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Album Review: DAWN OF OUROBOROS Velvet Incandescence

8.5 Reviewer

Two years ago, Dawn of Ouroboros released The Art of Morphology to massive critical acclaim, with the California natives getting props for bringing melodic elements to the normally asymphonic world of black metal. Now, in 2023, they've returned with their sophomore effort, Velvet Incandescence, and they continue to marry elements of the symphonic and the progressive with black metal, resulting in a kinetic sonic boom that's sure to please die-hard metal fans.

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If nothing else, vocalist Chelsea Murphy has range. Murphy goes from the spritely and ethereal ("Velvet Moon") to the raw and downright nasty ("Rise from Disillusion") with little issue. Sonically, too, the album is mixed quite expertly, with seamless transitions between the tracks that gives Velvet incandescence an almost-cinematic feel.

The standout track, of course, is the lugubrious, searing "Testudines," which also served as the third single off the record. And it's the inspiration for this track, in particular, that will blow metal fans away, as Dawn of Ouroboros co-founder (and lead guitarist) Tony Thomas says that the band borrowed from more than a little bit of jazz music when thinking about everything from the song structure to Murphy's delivery.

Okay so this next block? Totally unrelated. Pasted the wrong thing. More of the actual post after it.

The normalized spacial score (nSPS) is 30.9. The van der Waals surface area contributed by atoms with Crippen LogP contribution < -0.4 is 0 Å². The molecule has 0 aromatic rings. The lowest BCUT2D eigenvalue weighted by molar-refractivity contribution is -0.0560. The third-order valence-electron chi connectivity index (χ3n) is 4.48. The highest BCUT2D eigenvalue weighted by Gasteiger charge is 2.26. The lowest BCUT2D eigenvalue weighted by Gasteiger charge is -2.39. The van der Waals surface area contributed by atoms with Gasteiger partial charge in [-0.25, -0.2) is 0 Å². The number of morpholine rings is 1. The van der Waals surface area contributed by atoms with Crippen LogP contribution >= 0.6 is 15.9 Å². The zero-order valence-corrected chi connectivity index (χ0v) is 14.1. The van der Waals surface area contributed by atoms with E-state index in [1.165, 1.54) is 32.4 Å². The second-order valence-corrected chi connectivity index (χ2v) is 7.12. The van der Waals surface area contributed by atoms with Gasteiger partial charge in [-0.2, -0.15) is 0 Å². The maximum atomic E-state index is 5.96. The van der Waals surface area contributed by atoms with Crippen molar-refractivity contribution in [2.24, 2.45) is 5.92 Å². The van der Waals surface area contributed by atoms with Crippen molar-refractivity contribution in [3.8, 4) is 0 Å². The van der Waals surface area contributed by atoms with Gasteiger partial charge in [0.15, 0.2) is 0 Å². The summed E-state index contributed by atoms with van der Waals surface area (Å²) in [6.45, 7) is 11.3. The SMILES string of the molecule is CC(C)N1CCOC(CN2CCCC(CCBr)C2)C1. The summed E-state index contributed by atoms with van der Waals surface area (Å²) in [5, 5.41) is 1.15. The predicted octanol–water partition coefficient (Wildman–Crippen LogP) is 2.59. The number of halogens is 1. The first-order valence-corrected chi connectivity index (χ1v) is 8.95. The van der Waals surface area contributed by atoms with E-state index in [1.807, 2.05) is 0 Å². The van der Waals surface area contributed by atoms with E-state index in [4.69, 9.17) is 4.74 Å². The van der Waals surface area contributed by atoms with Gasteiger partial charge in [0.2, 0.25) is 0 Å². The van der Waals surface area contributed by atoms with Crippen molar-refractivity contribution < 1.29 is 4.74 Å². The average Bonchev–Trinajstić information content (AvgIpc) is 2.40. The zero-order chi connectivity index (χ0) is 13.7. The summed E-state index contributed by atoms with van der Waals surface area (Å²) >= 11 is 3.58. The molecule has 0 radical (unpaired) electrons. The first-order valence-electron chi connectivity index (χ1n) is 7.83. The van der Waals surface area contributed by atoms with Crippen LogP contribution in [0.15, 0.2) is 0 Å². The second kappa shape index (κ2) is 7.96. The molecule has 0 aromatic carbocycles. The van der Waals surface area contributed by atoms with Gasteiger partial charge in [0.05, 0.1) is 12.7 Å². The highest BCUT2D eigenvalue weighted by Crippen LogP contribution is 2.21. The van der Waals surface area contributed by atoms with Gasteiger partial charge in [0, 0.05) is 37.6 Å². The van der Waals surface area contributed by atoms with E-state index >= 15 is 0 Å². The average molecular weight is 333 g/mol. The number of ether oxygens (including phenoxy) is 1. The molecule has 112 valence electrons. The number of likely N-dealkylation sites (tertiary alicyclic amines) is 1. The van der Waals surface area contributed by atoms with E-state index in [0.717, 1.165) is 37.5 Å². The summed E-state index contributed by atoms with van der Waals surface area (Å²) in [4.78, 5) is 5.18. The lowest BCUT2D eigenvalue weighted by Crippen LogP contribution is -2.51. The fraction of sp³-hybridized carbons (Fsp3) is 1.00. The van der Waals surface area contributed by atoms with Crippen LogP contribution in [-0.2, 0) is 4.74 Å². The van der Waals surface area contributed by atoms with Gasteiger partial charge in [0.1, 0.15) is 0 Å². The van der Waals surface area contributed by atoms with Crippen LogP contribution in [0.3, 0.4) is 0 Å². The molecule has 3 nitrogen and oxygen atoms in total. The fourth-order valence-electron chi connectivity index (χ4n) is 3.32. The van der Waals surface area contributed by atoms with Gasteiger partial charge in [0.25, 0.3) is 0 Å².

"The whole band shows off our ability to play at high tempos while keeping our song structure melodic and coherent. Vocally, Chelsea uses several styles to show off her skills. With her use of her signature black metal shrieks, brutal lows, as well as her strong sense of melody with her clean singing. This is one we definitely can’t want to perform live!" he said in a statement about its release.

Yet, for all of its sonic diversity, Dawn of Ouroboros never sounds disjointed or otherwise messy on Velvet Incandescence. Murphy's voice is clean and well-trained, and the band as a unit is tighter than a snare drum (which is, perhaps, unsurprising, given that the band is collectively staffed with heavy metal veterans on the 21st-century scene). And while certainly far from perfect, the band isn't afraid to embrace potential growth.

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Granted, black metal purists will probably find their fair share of criticisms with Velvet Incandescence, as it is surely not a "pure" black metal album. But for those who can put on their headphones and simply enjoy a rockin' good time, Dawn of Ouroboros more than delivers while avoiding the sophomore slump.

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